The military has produced many incredible leaders and accomplished business people who have made many noteworthy and life-changing contributions to corporate America. One just has to consider the likes of Daniel Akerson, Alex Gorsky, Robert McDonald, Robert Myers, James Skinner, Frederick Smith, and many, many more. These individuals took what they learned in the military with them into civilian life and their corporate careers. This has been the case ever since there was a military. The principles taught in the military – like team work, service, honor, sacrifice, leadership, mission, loyalty, etc. – add to the experiences an individual gains in their chosen field to create a powerful combination of skills that prepares them to succeed in their civilian careers. From their earliest training days, whether in boot camp or officers’ candidate school, members of the military are taught how to make decisions while under stress, and to work collaboratively with their fellow servicemen and women to accomplish a mission.

This winning attitude and the ability to persevere and stay focused on the goal, no matter the obstacles, are intangible traits that are baked into the military and seared through their service around the globe. These traits, however, are not taught in business school. Military veterans show up for their first day of civilian work ready to serve, eager to learn, focused on winning and, if or when given the opportunity, ready to lead. Veterans have an innate since of responsibility learned through the reality of the critical reliance every serviceman has for his or her fellow comrades-in-arms. The men and women leaving the service are well-suited for many roles in business, such as the role of CISO.

Every service member understands security intuitively, as it is a basic component of military operations. Certain occupational fields evolve even greater appreciation for security disciplines as critical parts of their jobs. These include information technology, avionics, engineers, crypto analysts, intelligence, communications, special weapons, and so on. These service members must not only understand the technology they deploy or work on, but how to secure it. They have to learn the critical balance between operational security and mission accomplishment. They have to understand the threat they face and how to apply countermeasures to defeat it, while supporting the organization’s mission. They know that every time they do something, there is a real threat that they must keep a vigilant eye on. They understand that there is a cyber enemy out there that wants what they have, wants to take it away from them, and will do harm if given the chance. This operational awareness is a critical skill needed by CISOs today. Every day, CISOs must help their organizations navigate the onslaught of nation-state actors, hackers, cybercriminals and malware threats that threaten to do harm to their businesses. Service members come with this operational awareness sense ingrained in them.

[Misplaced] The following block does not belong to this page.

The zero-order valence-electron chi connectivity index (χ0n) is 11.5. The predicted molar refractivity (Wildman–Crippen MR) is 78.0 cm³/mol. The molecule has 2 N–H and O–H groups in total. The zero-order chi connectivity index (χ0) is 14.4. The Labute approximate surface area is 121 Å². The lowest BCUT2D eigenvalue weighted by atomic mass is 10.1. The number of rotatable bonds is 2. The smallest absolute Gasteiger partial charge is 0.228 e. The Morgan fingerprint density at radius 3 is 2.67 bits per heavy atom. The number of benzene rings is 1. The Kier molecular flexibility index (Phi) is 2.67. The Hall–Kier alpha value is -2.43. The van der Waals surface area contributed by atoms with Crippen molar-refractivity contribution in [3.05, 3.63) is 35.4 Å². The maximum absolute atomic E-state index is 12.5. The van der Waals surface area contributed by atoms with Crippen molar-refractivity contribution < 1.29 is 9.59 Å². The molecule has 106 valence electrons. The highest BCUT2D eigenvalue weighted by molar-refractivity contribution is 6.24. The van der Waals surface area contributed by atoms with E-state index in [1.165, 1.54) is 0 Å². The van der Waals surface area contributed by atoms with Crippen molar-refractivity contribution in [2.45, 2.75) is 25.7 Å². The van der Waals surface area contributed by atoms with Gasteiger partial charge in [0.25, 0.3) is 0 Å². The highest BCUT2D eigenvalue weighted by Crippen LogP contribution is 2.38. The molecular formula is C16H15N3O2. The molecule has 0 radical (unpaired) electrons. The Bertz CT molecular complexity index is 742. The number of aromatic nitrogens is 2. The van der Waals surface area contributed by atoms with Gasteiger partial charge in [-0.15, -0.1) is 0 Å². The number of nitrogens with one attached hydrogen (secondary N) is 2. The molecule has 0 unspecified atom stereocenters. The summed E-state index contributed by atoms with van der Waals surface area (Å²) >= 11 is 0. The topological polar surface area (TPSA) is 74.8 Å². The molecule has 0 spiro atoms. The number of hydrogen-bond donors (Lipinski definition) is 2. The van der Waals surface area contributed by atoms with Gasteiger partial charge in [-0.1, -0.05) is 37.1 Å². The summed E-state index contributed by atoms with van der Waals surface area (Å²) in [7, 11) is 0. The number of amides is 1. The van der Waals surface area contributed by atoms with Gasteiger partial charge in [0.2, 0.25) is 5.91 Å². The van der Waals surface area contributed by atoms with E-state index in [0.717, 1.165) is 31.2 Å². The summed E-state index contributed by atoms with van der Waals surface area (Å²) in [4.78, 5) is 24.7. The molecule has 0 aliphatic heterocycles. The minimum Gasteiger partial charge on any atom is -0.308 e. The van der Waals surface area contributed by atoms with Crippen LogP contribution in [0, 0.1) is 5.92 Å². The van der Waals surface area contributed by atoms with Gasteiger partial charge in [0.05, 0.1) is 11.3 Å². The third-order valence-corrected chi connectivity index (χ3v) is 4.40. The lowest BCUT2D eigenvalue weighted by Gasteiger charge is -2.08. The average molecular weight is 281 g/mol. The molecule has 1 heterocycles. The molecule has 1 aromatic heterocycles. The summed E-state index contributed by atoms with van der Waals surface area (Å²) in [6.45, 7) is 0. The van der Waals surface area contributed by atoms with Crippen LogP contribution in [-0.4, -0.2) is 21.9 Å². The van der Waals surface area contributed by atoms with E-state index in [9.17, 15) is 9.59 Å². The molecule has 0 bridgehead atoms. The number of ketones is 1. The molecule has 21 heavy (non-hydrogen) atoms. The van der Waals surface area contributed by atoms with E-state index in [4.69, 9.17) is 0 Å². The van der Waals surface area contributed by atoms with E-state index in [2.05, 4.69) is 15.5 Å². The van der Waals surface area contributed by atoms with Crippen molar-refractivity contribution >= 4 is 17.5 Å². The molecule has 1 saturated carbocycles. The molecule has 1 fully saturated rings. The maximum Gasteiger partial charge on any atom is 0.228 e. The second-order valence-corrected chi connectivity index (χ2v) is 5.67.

The CISO must also understand the mission of the organization and be able to balance the need for security with the successful accomplishment of that mission.

Again, this is an area where military veterans excel because they inherently understand the mission comes first. They have been taught to identify every reasonable threat, investigate all avenues for mitigation, and use their knowledge of technical, procedural and operational controls to manage it effectively. Military veterans with intelligence and cyber backgrounds are particularly adept at these skills. When there is an incident, they are especially suited for the high-stress and fast-paced activities often required to stop the event and restore operations. They have spent long days and nights in the operations center, the communications center or the field during extremely stressful situations with a lot on the line. That experience equips them particularly well to being part of an incident response team. They are ready to do whatever it takes to stop the threat and return the organization back to its mission.

The military provides people with many skills that directly apply to being a CISO in a corporate environment, but it’s the intangible experience and skills they gain that make them especially well-suited to succeed, serve, and lead. These skills aren’t taught in any business school or corporate leadership course. Fortunately for corporate America, military veterans bring these invaluable skills with them.